Think the UN is all talk and no action? Think again. Two upcoming conferences could radically alter how business is done around the world.
By the end of this year, two highly anticipated UN deliberations will have altered the course of global policy and regulation. Taken together, September’s UN General Assembly session – where member states will finalize the UN’s long-awaited Sustainable Development Goals (SDGs) – and December’s COP21 climate summit in Paris will shift markets and expectations of the private sector, and impact U.S. companies for years to come.
At the same time, critical negotiations on finance, investment and trade are unfolding that seek to mobilize business resources for climate and sustainability. These include July’s UN Financing for Development conference in Addis Ababa, Ethiopia, and talks on a WTO Environmental Goods Agreement. As these processes move forward, we are seeing increasing momentum, activity and heightened expectations, not just for governments but also for the business community.
This is because, unlike previous UN talk shops, these deliberations have catalyzed political leaders around the world toward action. Governments are already moving ahead. The United States, Brazil and China have all announced new ambitious greenhouse gas reduction targets. In Addis Ababa, governments will commit to global economic and development policies that seek to mobilize both public-sector and private-sector financial resources in support of development.
So what is the role of U.S. business in these global debates? This depends in large measure on what our government and the UN agencies involved want – and allow – companies to do. But to a substantial degree, it is also up to American business to define and shape its role in the systems and policy frameworks that will emerge from the SDGs and COP21.
Make sure agreements work with – and for – the private sector
We have an important message to deliver to policy makers: The private sector, not government, is responsible for the lion’s share of investment decisions around the world that will finance sustainable development and climate amelioration. It is business that develops, and deploys, the technologies that will surmount current sustainability challenges. The success of the SDGs and the COP21 agreement hinges on open markets and a level playing field. These have been core guiding principles of USCIB and our business partners for decades, and they are more important now than ever before.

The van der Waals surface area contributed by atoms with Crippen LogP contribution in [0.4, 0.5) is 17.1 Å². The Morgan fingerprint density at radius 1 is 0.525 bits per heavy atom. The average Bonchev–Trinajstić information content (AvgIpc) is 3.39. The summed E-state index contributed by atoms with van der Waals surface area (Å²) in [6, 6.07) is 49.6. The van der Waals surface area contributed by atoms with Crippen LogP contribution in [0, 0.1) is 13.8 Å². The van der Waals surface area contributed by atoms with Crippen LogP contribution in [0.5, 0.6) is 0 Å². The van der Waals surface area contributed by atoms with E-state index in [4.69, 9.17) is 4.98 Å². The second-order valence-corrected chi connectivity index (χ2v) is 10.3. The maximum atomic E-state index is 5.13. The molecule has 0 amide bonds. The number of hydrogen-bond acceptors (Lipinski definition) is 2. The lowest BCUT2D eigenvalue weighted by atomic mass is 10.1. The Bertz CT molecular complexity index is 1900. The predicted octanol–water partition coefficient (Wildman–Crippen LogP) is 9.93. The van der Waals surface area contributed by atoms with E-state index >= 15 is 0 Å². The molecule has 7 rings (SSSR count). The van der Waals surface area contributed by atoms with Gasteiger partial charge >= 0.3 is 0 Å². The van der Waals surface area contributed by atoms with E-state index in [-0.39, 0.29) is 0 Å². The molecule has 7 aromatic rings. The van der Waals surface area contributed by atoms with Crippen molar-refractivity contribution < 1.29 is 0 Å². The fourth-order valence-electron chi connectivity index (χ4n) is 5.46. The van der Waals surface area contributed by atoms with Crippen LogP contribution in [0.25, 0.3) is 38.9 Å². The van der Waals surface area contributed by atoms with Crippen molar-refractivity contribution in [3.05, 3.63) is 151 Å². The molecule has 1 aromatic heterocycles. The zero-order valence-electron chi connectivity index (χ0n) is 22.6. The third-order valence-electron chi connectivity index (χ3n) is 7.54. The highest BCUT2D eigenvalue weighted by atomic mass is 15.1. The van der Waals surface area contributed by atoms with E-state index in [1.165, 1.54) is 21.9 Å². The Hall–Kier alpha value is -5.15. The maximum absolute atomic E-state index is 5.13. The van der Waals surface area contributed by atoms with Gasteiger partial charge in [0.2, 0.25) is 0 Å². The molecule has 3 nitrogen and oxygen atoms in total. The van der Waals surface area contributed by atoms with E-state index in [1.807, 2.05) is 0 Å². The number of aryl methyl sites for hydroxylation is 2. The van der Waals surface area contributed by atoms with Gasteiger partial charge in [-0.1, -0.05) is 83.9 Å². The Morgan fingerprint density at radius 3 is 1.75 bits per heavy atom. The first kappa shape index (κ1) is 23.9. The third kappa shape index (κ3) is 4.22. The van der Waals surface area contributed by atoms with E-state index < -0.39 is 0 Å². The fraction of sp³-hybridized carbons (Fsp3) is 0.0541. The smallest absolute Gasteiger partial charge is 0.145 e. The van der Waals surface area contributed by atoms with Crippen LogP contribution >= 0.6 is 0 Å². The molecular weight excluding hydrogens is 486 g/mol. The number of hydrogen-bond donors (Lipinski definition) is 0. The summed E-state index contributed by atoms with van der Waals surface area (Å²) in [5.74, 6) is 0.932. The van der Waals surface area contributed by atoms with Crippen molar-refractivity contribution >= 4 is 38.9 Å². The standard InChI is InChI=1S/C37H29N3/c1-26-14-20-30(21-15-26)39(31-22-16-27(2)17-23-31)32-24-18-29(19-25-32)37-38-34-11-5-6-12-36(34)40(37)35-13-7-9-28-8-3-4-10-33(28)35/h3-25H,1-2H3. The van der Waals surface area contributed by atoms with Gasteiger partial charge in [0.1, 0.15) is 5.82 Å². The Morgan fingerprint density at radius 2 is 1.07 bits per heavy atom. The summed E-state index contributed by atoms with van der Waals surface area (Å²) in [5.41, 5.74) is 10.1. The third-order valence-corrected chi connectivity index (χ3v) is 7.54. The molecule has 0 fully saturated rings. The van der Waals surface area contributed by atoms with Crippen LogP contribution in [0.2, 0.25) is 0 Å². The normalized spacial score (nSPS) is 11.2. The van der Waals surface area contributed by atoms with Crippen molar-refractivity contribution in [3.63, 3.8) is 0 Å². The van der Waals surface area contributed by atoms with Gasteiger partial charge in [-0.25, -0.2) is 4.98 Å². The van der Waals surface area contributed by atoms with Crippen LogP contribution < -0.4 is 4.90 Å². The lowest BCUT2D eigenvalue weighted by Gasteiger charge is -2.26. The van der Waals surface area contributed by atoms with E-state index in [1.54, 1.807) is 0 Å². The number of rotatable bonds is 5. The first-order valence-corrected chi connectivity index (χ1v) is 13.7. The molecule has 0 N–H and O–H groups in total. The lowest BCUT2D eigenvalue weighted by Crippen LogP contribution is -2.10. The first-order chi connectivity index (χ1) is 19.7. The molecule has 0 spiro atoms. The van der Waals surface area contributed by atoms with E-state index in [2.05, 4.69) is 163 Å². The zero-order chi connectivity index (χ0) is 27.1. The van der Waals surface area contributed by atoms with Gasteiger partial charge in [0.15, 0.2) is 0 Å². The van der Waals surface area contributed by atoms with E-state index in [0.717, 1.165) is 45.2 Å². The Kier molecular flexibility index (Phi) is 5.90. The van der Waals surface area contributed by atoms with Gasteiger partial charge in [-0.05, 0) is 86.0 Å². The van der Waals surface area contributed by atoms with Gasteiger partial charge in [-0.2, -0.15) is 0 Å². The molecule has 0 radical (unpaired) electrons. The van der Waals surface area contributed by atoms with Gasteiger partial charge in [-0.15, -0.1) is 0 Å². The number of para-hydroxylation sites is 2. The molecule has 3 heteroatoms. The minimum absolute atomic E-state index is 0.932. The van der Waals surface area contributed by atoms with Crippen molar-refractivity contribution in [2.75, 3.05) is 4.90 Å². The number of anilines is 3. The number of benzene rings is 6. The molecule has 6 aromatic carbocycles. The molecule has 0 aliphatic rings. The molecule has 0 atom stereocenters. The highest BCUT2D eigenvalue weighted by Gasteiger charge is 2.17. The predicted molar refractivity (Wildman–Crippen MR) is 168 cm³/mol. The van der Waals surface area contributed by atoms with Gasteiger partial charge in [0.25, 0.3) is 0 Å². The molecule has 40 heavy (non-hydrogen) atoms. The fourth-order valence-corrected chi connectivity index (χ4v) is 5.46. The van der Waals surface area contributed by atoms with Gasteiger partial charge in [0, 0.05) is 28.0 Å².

As a responsible partner of long standing representing U.S. companies in intergovernmental agencies, USCIB has been deeply involved in all these deliberations. Our members know how important it is to find solutions that work with the private sector, and in synergy with global markets, to foster shared prosperity through innovation and investment.
Undeniably, business can, and should, lead in the transition to a more climate-friendly and sustainable economy, while improving world health and eradicating poverty and hunger. For this to happen, the policy frameworks governments put in place in via the SDGs and a global climate pact must be practical, and must consider how the private sector’s involvement can get us all to the finish line more quickly, without compromising economic growth and prosperity or creating undue burdens on business.
Launch of Campaign 2015
Just as political leaders are catalyzing around the need for action, USCIB is rallying American business in a constructive, coordinated effort to provide a stronger private-sector role in the SDGs, COP21 and related initiatives. We have launched a new initiative, Campaign 2015, to serve as a linchpin for our work in these critical negotiations.
Through Campaign2015, USCIB will:
- represent business interests in real time at global negotiations, ensuring business is at the table when these ambitious agreements lead to binding regulations
- champion and amplify USCIB’s messagesthrough dedicated meetings with key policymakers
- promote the opportunity for business investment, action, collaboration and innovation, and
- communicate our policy views to influential audiencesby leveraging media attention around UN deliberations.
We have created a new Web platform www.BusinessForPost-2015.org, to showcase the private sector’s contributions to sustainable development and explain what the SDGs mean for business. We are also engaging in a media campaign with Devex, the leading online platform for development professionals, to highlight our policy work and priorities for the post-2015 development agenda.
Our efforts through Campaign 2015 will challenge us to extend our reach and amplify our voice in new ways. More than visibility, this initiative provides business a seat at the table to inform, advise and engage throughout the negotiation processes to encourage member state representatives to enact policy frameworks that safeguard sustainable economic growth and resist negative proposals, such as those that will weaken intellectual property protection.
The bottom line is that business must be a part of the process if it is to be a part of the solution.
To learn more about Campaign2015 or to make a contribution, please visit www.USCIBCampaign2015.org, or contact Norine Kennedy at email@example.com.